My senses always get more than their fill.

Tuesday, November 21, 2017

Testify to Love

The passing of Della Reese who starred as Tess in Touched by an Angel from 1994-2003 brought me to think about the song Testify to Love.  I was first exposed to the song on the television program, although it had been part of the Christian rock playlist for some time already.  I revisited the song as part of the worship band at my Catholic church.  And, since yesterday, I have been reminded of how much I like this song's message.

While there are a lot of lyrics and they have a Christian-oriented focus, I believe that the following lines really capture the song's meaning for me and require no Christian beliefs:
For as long as I shall live, I will testify to love
I'll be a witness in the silences where words are not enough
How do I interpret these lines?  The first question is what does it mean to "testify to love"?  Simply put--live it out!  Act from love in all that I do.  Am I perfect in that?  Of course, I am not.  But I can strive for this goal.

That seems simple enough.  But the interpretation of the second line is just as important.  If I am going to live it out, I can't just live it out when it is easy.  I can't just live it out by talking about love.  I must act from a base of love at all times.  Even when there are no words or all the words are meaningless (and not enough).

This is a real challenge--to make acting from love primary in my life and to be able to show action from love under even the most challenging circumstances.  It means being there for people.  It means showing up for people.  It means acting from love when it takes all of one's effort to not lash out in response to what feels like an injustice.  It means just doing the work of good even when the times are bad.

To have the woman who played the "mentoring angel" on a show in which the characters lived out the message of acting from love even when that could have been furthest from the mind just caused me to reflect on the message a little more than usual.  

Sunday, November 19, 2017

The JFK50 Experience

Yesterday, I carpooled to Boonsboro, Maryland, to run the JFK50 with three friends.  This race is not quite as long as the Comrades Marathon in South Africa that I ran in May 2016.  However, it is the oldest 50 mile footrace in the United States.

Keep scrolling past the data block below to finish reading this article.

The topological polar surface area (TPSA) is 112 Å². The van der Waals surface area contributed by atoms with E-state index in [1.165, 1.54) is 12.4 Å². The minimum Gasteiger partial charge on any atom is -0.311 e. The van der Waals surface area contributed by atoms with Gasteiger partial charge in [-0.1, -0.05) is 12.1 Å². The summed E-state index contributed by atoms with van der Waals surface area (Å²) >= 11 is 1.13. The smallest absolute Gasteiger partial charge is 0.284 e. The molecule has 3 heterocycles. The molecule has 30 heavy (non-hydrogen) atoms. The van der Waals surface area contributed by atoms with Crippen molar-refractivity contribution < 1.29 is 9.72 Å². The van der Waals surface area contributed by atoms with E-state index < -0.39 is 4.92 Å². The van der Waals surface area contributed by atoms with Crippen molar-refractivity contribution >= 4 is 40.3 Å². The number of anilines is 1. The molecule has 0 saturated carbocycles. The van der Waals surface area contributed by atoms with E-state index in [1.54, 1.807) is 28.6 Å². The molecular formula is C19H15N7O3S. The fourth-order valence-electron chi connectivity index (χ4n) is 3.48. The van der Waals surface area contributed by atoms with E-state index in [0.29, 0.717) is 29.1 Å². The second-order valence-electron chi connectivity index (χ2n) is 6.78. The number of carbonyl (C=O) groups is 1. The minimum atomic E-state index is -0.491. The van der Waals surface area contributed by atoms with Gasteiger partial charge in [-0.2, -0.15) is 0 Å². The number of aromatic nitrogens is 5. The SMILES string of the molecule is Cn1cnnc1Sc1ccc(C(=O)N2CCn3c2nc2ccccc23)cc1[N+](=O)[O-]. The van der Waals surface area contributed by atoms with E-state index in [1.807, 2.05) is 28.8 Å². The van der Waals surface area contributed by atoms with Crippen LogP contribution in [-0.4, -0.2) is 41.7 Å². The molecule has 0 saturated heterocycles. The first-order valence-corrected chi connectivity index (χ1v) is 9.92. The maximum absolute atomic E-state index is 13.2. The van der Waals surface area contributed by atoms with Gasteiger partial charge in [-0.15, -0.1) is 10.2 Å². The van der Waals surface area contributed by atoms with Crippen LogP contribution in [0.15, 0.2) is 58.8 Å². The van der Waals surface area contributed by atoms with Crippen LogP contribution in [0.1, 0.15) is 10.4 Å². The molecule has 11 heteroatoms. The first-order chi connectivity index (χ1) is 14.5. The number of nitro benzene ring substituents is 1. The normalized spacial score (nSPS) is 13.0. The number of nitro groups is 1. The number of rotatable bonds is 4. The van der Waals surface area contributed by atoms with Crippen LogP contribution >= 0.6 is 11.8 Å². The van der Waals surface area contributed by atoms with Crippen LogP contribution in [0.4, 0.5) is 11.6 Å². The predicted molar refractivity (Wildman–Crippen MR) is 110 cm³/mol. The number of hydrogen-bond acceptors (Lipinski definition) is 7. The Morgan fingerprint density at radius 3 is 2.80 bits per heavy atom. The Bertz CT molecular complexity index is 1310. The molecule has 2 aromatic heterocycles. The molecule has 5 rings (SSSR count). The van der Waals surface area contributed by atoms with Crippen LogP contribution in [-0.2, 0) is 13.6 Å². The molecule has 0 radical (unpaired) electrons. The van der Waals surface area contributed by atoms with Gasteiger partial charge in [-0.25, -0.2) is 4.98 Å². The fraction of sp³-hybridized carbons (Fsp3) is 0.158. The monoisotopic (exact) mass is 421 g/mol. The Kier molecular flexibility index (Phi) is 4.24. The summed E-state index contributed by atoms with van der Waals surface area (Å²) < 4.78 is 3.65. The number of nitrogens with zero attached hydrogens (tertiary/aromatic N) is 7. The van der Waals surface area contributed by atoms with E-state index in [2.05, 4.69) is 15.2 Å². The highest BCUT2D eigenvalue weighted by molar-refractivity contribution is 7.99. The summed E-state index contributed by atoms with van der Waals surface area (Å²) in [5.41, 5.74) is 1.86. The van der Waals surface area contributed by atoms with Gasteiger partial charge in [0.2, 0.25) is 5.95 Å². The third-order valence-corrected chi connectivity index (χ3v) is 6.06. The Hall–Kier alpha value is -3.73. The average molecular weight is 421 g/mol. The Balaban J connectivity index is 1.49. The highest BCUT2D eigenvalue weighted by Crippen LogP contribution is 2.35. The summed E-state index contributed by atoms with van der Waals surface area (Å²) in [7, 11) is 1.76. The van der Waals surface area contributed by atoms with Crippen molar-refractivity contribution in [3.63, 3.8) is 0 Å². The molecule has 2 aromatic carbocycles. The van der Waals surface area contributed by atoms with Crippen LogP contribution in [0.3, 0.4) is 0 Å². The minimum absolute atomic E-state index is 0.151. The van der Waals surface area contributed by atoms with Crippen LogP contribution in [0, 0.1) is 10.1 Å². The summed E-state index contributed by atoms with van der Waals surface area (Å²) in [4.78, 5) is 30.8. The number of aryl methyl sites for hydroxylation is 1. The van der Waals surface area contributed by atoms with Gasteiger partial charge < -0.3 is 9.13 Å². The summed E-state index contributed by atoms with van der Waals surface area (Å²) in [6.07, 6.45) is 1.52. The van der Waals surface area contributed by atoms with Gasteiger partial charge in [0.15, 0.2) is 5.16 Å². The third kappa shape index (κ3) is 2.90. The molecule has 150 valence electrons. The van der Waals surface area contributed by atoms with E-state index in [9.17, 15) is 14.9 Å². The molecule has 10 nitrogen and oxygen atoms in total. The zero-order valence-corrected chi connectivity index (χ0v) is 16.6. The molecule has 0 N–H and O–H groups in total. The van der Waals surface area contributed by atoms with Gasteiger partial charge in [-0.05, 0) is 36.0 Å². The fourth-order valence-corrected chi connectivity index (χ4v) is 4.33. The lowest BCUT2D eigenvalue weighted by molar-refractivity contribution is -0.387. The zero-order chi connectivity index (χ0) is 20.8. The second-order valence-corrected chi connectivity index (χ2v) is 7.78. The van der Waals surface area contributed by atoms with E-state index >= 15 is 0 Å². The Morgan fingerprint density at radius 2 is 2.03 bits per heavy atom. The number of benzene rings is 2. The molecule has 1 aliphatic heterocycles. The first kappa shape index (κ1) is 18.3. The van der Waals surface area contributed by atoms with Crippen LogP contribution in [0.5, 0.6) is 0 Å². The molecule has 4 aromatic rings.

Historically, it comes from a challenge President Kennedy put to the military.  From the race’s website (  “Although open to the public, the JFK 50 Mile is in spirit a military race.  It always has been and always will be.  In 1963, the initial inspiration behind the event came from then President John F. Kennedy challenging his military officers to meet the requirements that Teddy Roosevelt had set for his own military officers at the dawn of the 20th Century.  That Roosevelt requirement was for all military officers to be able to cover 50 miles on foot in 20 hours to maintain their commissions. 

And when all was said and done, I had my t-shirt, my medal, a lot of interesting conversation with my three car pool mates traveling to and from, some good food after (including pizza, M&Ms, donuts and chicken soup), and some sore muscles.  No blisters.  And no chafing.  (Success on those two!)  Here are some of the lessons I learned yesterday:

(1)           I now have completed two events that were 50 miles or longer.  The Comrades Marathon in South Africa and this one.  I actually ran a faster pace in South Africa.  A few things were different:
a.    I had someone coaching me for South Africa.  I not only trained to go 90 km, I trained to go 90 km specific to the race.  All roads.  Lots of hills.  Real hills began after mile 40.  For this case, I decided to try to mimic my old training plan.  It wasn’t race specific.  There is a reason my coach tells people not to recycle training plans.  Life had become a lot more complicated.  So, while I trained with as many miles, they were less intense miles.  Lowered the probability or injury.  Meant it was still feasible to fit training in my life.  But the lack of hills, progressions, and track workouts really did impact how I felt day of race.
b.    Week of the race in South Africa, I traveled there and worked with colleagues.  So, while the travel was challenging and the work in the week before the race was intense, each night it was just me.  And the night before the race I was able to get more sleep before the race in South Africa. 
c.    The race in South Africa was something I dreamy of and something that I wanted.  I used money from the tiny bit of inheritance I got from my grandmother’s passing.  Yesterday’s race was originally inspired by someone else who had turned 50 this year wanting a running accomplish having to do with 50 in the year she is 50.  I was interested enough to want to do it.  But it was not “my idea first.”
d.    When you travel around the world, it is really hard to justify not giving 110%.  In contrast, when the trip to Boonsboro was only 75 minutes, if I had a not so good day, that wasn’t the end of the world.
(2)           Races on trails can be more challenging.  I generally watched the feet of the person ahead of me.  Occasionally, I looked further ahead.  I quickly realized that was a bad idea as I would almost slip.  I also am often tempted to look at my watch when it signals a mile completed.  Another no-no on the trails.  My first marathon coach from Charm City Run had given me one piece of advice—get out on trails. Her quote the first time I told her I’d be doing this was that she had no doubt I could train myself to run that far.  But that running on trails was very different.   I was only on real “trails” (and not just NCR) once all summer.  I had put in less than 50 miles with my trail running shoes.  Yesterday, I more than doubled the number of miles my trail shoes had and it was only the second time this year I was on real “trails.”  My body was not used to the muscles being used.  It makes a difference.